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Profile: Ken Livingstone
Ken Livingstone was a participant or observer in the following events:
Jean Charles de Menezes [Source: The Independent]Brazilian Jean Charles de Menezes, 27, is shot seven times in the head and once in the shoulder at Stockwell Tube station, south London. Police had mistaken him for a suicide bomber. Stockwell passenger Mark Whitby describes the scene: “One of them was carrying a black handgun - it looked like an automatic - they pushed him to the floor, bundled on top of him and unloaded five shots into him.” [BBC, 7/22/2005] Initial reports indicate that de Menezes was challenged and refused to obey an order to stop. Metropolitan Police Commissioner Sir Ian Blair says the shooting is “directly linked” to the ongoing London bombs inquiry and manhunt spurred by the previous day’s attempted terror attacks (see July 21, 2005). Other early reports say that de Menezes was wearing a heavy coat despite the fact that it was a very warm day, had vaulted the barrier, and attempted to run onto a Tube train. Later reports contradict all of these claims. In addition, police claim that there is an absence of CCTV footage of the pursuit and shooting. The Independent Police Complaints Commission investigation following the shooting is able to establish a probable timeline of events. A police surveillance team was assigned to monitor the Tulse Hill area where de Menezes lived, as evidence linked it to the July 21 attacks. Upon exiting the building on the day of the shooting, de Menezes was identified as a possible suicide bomber by the surveillance unit and followed to the Tube station. The police were under strict orders not to allow any potential bombers on to a train and so a quick decision was made to perform an armed “hard stop.” The unarmed surveillance officers subsequently had to call in an armed response team. By the time the armed unit arrived, de Menezes, wearing a light denim jacket, had paid for his Tube travel and was walking down towards the train. Eyewitnesses described men leaping the barriers and rushing down the stairs towards the same area. Other witnesses put other possible plainclothes officers on the train, searching for the suspect. Once de Menezes had been spotted, the officers, out of radio contact with their superiors on the surface, made their decision quickly. New training had advised officers that it was crucial not to allow a suspect any time to detonate a device and that shots to the chest could cause a bomb to explode. This training instructed officers to wear plain clothes, not identify themselves until the last possible moment, and to aim for the head. The officers in the Tube station chased de Menezes on to the train, pinned him down and shot him. [Guardian, 8/14/2005] Prime Minister Tony Blair says he is “desperately sorry” about the shooting and expresses Britain’s “sorrow and deep sympathy” to the de Menezes family. He also says the police must be supported in doing their job. London Mayor Ken Livingstone says, “Consider the choice that faced police officers at Stockwell last Friday - and be glad you did not have to take it.” The de Menezes family retain legal counsel and consider suing Scotland Yard. [BBC, 7/25/2005] On November 1, 2007, prosecutors accuse the Metropolitan Police Service of “shocking and catastrophic error” during a trial at London’s Old Bailey Central Criminal Court. They say that police had criminally endangered the public, first by allowing a man they believed was a bomber to board an underground train, then by shooting him at point blank range. A jury convicts the police of a single charge of breaching health and safety rules which require it to protect the public. Judge Richard Henriques says “No explanation has been forthcoming other than a breakdown in communication. It’s been clear from the evidence that the surveillance team never positively identified Mr. De Menezes as a suspect.” The force is fined £175,000 and ordered to pay legal costs of £385,000. No individual officers are punished over the shooting, the Crown Prosecution Service having decided last year there was insufficient evidence to charge any individual with crimes. Police Chief Sir Ian Blair faces calls to resign, including from the opposition Conservative and Liberal Democrat parties. He is however supported by Prime Minister Gordon Brown. Interior Minister Jacqui Smith says “The Commissioner and the Metropolitan Police remain in the forefront of the fight against crime and terrorism. They have my full confidence and our thanks and support in the difficult job that they do.” Blair says the conviction does not represent “systemic failures” in the police force and that he will not quit over events “of a single day in extraordinary circumstances.” The de Menezes family’s representatives say they are pleased at the conviction but call for an open inquest at which they could present evidence, and for manslaughter charges to be brought against individual officers. [Reuters, 11/1/2007] A week later, renewed calls for Blair’s resignation come from the Independent Police Complaints Commission, who find he was responsible for “avoidable difficulty” following the killing of de Menezes. The report reveals that prosecutors considered and rejected murder charges against the two officers who fired the fatal shots, as well as charges of gross negligence against Assistant Metropolitan Police Commissioner Cressida Dick, who was in charge of the operation. IPCC chairman Nick Hardwick says “Very serious mistakes were made that could and should have been avoided. But we have to take the utmost care before singling out any individual for blame.” The report highlights a series of failings, including poor communication between officers and Blair’s initial attempts to block inquiries into the shooting. [Irish Times, 11/8/2007]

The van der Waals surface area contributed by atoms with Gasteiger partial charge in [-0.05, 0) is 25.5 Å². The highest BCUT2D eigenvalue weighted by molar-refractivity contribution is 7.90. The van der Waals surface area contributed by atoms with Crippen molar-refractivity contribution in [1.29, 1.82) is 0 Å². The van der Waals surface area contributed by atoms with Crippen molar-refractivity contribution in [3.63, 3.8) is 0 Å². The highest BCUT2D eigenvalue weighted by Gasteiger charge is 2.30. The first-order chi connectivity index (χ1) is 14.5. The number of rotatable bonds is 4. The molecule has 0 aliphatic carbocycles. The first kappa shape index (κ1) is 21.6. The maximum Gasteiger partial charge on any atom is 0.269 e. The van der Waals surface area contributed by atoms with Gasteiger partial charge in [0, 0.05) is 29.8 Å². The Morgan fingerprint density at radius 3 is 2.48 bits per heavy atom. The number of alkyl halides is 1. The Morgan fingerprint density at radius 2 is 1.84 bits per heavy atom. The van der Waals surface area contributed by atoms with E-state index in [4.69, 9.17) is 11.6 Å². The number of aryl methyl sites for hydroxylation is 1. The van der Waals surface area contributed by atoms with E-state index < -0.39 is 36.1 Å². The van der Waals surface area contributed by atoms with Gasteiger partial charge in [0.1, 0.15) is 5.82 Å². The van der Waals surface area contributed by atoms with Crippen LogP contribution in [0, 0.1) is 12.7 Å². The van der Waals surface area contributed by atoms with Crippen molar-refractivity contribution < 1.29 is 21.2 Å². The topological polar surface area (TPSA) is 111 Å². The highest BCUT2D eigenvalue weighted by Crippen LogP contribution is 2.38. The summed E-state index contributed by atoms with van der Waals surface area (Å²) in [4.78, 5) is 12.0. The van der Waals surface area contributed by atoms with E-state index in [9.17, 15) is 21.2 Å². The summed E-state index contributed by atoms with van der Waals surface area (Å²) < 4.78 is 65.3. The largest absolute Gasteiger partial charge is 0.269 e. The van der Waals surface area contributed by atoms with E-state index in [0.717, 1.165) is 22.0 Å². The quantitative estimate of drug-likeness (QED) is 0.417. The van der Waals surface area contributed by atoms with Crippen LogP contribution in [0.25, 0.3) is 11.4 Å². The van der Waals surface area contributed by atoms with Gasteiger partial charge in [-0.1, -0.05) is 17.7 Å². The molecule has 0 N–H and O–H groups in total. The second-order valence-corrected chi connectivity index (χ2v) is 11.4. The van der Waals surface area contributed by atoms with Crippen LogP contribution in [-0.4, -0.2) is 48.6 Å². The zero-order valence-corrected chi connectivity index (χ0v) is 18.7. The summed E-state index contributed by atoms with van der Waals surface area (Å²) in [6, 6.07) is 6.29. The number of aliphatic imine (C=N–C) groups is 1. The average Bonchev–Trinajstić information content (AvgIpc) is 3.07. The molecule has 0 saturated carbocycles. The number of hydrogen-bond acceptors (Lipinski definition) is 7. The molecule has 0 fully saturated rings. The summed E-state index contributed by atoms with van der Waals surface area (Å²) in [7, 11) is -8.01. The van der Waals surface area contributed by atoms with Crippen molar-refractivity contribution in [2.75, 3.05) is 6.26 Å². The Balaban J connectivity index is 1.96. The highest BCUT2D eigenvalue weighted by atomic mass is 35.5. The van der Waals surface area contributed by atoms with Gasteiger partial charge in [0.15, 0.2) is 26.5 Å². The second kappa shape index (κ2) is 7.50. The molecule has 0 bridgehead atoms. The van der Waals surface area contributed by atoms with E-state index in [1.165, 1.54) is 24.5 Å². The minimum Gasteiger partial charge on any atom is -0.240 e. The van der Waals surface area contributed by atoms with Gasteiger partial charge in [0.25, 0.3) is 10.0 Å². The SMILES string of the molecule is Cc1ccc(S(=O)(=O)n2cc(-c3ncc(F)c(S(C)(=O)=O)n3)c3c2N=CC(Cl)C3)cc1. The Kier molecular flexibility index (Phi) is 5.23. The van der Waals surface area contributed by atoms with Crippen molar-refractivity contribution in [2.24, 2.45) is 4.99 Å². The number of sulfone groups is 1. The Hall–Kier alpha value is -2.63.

Entity Tags: Nick Hardwick, Richard Henriques, Mark Whitby, Tony Blair, Ken Livingstone, Metropolitan Police Service, Jacqui Smith, Cressida Dick, Gordon Brown, Jean Charles de Menezes, Independent Police Complaints Commission, Ian Blair
Timeline Tags: Complete 911 Timeline